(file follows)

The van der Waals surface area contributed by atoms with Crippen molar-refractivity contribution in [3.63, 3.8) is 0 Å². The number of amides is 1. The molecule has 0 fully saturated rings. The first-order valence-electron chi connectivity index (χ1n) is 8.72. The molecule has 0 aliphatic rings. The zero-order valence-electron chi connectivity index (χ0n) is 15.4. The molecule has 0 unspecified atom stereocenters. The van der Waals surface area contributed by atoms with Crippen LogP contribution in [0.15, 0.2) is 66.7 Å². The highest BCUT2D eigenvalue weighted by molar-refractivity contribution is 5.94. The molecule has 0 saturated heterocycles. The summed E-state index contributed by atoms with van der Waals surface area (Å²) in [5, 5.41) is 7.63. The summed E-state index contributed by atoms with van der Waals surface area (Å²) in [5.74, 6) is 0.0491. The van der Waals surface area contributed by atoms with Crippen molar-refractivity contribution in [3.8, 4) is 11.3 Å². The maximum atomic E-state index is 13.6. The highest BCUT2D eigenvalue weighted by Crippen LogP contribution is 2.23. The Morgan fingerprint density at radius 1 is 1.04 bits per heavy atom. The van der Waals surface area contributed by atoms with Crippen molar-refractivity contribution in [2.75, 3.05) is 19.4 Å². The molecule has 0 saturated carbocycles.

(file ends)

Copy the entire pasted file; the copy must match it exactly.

The van der Waals surface area contributed by atoms with Crippen molar-refractivity contribution in [3.63, 3.8) is 0 Å². The number of amides is 1. The molecule has 0 fully saturated rings. The first-order valence-electron chi connectivity index (χ1n) is 8.72. The molecule has 0 aliphatic rings. The zero-order valence-electron chi connectivity index (χ0n) is 15.4. The molecule has 0 unspecified atom stereocenters. The van der Waals surface area contributed by atoms with Crippen LogP contribution in [0.15, 0.2) is 66.7 Å². The highest BCUT2D eigenvalue weighted by molar-refractivity contribution is 5.94. The molecule has 0 saturated heterocycles. The summed E-state index contributed by atoms with van der Waals surface area (Å²) in [5, 5.41) is 7.63. The summed E-state index contributed by atoms with van der Waals surface area (Å²) in [5.74, 6) is 0.0491. The van der Waals surface area contributed by atoms with Crippen molar-refractivity contribution in [3.8, 4) is 11.3 Å². The maximum atomic E-state index is 13.6. The highest BCUT2D eigenvalue weighted by Crippen LogP contribution is 2.23. The Morgan fingerprint density at radius 1 is 1.04 bits per heavy atom. The van der Waals surface area contributed by atoms with Crippen molar-refractivity contribution in [2.75, 3.05) is 19.4 Å². The molecule has 0 saturated carbocycles.